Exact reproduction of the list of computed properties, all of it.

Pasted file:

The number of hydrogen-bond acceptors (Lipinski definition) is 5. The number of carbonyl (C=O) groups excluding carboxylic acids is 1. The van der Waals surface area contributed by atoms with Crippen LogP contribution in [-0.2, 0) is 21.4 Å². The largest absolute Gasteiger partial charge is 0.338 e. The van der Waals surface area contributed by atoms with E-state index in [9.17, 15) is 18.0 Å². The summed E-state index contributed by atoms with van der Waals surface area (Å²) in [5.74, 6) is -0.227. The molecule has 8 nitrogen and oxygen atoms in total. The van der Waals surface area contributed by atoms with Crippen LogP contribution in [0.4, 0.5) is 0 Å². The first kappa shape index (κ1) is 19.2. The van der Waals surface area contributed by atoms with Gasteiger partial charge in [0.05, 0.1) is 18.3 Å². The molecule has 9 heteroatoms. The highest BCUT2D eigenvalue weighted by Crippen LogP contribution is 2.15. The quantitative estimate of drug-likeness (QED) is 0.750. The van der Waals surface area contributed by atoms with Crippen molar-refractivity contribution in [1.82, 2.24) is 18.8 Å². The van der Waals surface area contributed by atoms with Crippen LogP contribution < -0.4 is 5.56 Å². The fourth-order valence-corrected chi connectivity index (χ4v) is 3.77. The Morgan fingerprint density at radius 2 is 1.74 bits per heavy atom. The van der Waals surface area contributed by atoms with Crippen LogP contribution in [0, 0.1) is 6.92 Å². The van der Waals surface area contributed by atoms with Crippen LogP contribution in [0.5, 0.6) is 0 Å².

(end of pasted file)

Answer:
The number of hydrogen-bond acceptors (Lipinski definition) is 5. The number of carbonyl (C=O) groups excluding carboxylic acids is 1. The van der Waals surface area contributed by atoms with Crippen LogP contribution in [-0.2, 0) is 21.4 Å². The largest absolute Gasteiger partial charge is 0.338 e. The van der Waals surface area contributed by atoms with E-state index in [9.17, 15) is 18.0 Å². The summed E-state index contributed by atoms with van der Waals surface area (Å²) in [5.74, 6) is -0.227. The molecule has 8 nitrogen and oxygen atoms in total. The van der Waals surface area contributed by atoms with Crippen LogP contribution in [0.4, 0.5) is 0 Å². The first kappa shape index (κ1) is 19.2. The van der Waals surface area contributed by atoms with Gasteiger partial charge in [0.05, 0.1) is 18.3 Å². The molecule has 9 heteroatoms. The highest BCUT2D eigenvalue weighted by Crippen LogP contribution is 2.15. The quantitative estimate of drug-likeness (QED) is 0.750. The van der Waals surface area contributed by atoms with Crippen molar-refractivity contribution in [1.82, 2.24) is 18.8 Å². The van der Waals surface area contributed by atoms with Crippen LogP contribution < -0.4 is 5.56 Å². The fourth-order valence-corrected chi connectivity index (χ4v) is 3.77. The Morgan fingerprint density at radius 2 is 1.74 bits per heavy atom. The van der Waals surface area contributed by atoms with Crippen LogP contribution in [0, 0.1) is 6.92 Å². The van der Waals surface area contributed by atoms with Crippen LogP contribution in [0.5, 0.6) is 0 Å².